Philippines Toolkit: AYSRH Demand Generation
Intergenerational dialogues are interactive participatory forums that bring together older and younger generations and are intended to create shared knowledge and meaning and a collective experience. The goal is to gain a better understanding of each other and ultimately address challenges or barriers that youths face concerning their access to reproductive health information and services. A community dialogue can be initiated by a youth leader or influencer, a population volunteer/worker or barangay health worker (BHW), or civil society organization (CSO) familiar with the youth’s challenges.
What are the benefits of the intergenerational dialogue?
- Helps improve the youth’s access to reproductive information and services at the community level
- Aids in overcoming cultural and religious challenges and other barriers to the youth’s access to reproductive health information and services
- Sensitizes first-time parents and adults, as gatekeepers of adolescent and youth reproductive health information, on relevant issues
- Creates mutual understanding between different generations or groups in the community
How to implement
Step 1: Identify the issues to be addressed
The barriers can be identified by a youth leader, influencer, other young person, BHWs, population volunteer/worker, other facility health care providers, or CSOs. In rural communities where there are indigenous people, the tribal leader or local religious leader may facilitate the intergenerational dialogue. All these actors can identify the various issues preventing young people’s access to reproductive health information and services. As community change agents and influencers, they organize and facilitate intergenerational dialogues. Before they organize the dialogue, they may need to develop a deeper understanding of the issues by taking part in an empathy walk or a deep dive. Do preparatory work and gain an in-depth understanding of the local context and culture.
|What is a deep dive?|
Deep dive is leadership learning journey where the participant or learner directly experiences the challenges of the system from the perspective of the stakeholders. Deep dive is seeing the problem with fresh eyes and sensing from the field. Deep dive allows leaders to: a) move into familiar environments, b) immerse themselves in different contexts, c) step into relevant experiences and d) build relationships with stakeholders and gain a whole system perspective.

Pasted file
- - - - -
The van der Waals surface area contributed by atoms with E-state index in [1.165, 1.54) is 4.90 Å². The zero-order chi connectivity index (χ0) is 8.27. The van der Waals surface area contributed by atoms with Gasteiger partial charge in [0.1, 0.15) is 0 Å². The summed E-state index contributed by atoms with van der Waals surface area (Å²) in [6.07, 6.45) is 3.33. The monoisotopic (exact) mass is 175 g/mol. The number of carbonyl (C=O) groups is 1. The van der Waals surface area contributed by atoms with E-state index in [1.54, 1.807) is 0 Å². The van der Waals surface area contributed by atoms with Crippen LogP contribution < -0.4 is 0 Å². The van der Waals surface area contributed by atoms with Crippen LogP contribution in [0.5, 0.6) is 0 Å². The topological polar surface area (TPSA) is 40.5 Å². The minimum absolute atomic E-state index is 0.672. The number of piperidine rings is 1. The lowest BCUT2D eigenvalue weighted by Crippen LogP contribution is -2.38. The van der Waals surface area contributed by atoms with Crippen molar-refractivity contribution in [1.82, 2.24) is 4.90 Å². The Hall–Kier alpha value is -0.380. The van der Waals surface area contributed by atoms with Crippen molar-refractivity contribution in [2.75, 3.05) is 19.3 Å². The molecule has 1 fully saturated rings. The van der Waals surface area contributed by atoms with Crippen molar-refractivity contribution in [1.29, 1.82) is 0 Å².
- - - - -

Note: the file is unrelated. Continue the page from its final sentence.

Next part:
Reference: Municipal Leadership and Governance Program Version 2, Development Management Officer’s Guide Practicum 1, 1st Edition, 2017.
Step 2: Identify relevant stakeholders in the community with the capacity to discuss and address the issues
Be strategic in choosing participants for the dialogue. Diversity brings multiple perspectives on the issues and can thus enrich discussions.
Step 3: Prepare for the dialogue event
- Identify a skilled facilitator and a note-taker who are respected members of the community. Alternatively, the facilitator could come from outside the community; however, they should have proper training, such as UNFPA experience/module, and know the local language well, understand the subject matter and the backgrounds of the panelists. Also, consider identifying a youth to serve a the facilitator to increase their standing in the community and make sure the issues affecting youth remain at the forefront of the discussions. Ensure that the youth facilitator is properly trained. This simple guide provides some key points in identifying a good facilitator for intergenerational dialogues and outlining roles and responsibilities.
- Hold a pre-meeting with the panelist to sensitize them on the issue and get their buy-in to the dialogue process.
- Identify possible leading questions that will spark conversations. The developed questions must align with the issues identified in step one.
- Select a venue within the community where participants will feel safe to express themselves freely. Ideally, this is a public, community-owned space. Given the current limitations in face-to-face events, online platforms like Facebook, MS Teams, or Zoom can be used for as long as it is widely available to the different stakeholders/participants.
Step 4: Conduct the dialogue
The facilitator starts by setting the stage and ground rules for the discussion according to the agenda. S/he introduces the panelists and informs the audience as to the purpose of the dialogue, what is the topic that will be discussed and the goal to come to some kind of greater understanding and next steps. Each panelist speaks about the issue from their perspective and who they are representing in the community. Each panelist is given equal time to give their initial remarks and then listen to the others. After the panelists speak, the facilitator facilitates a question and answer session among the panelists to gain further clarification and insights into each perspective as well as takes questions and comments from the audience.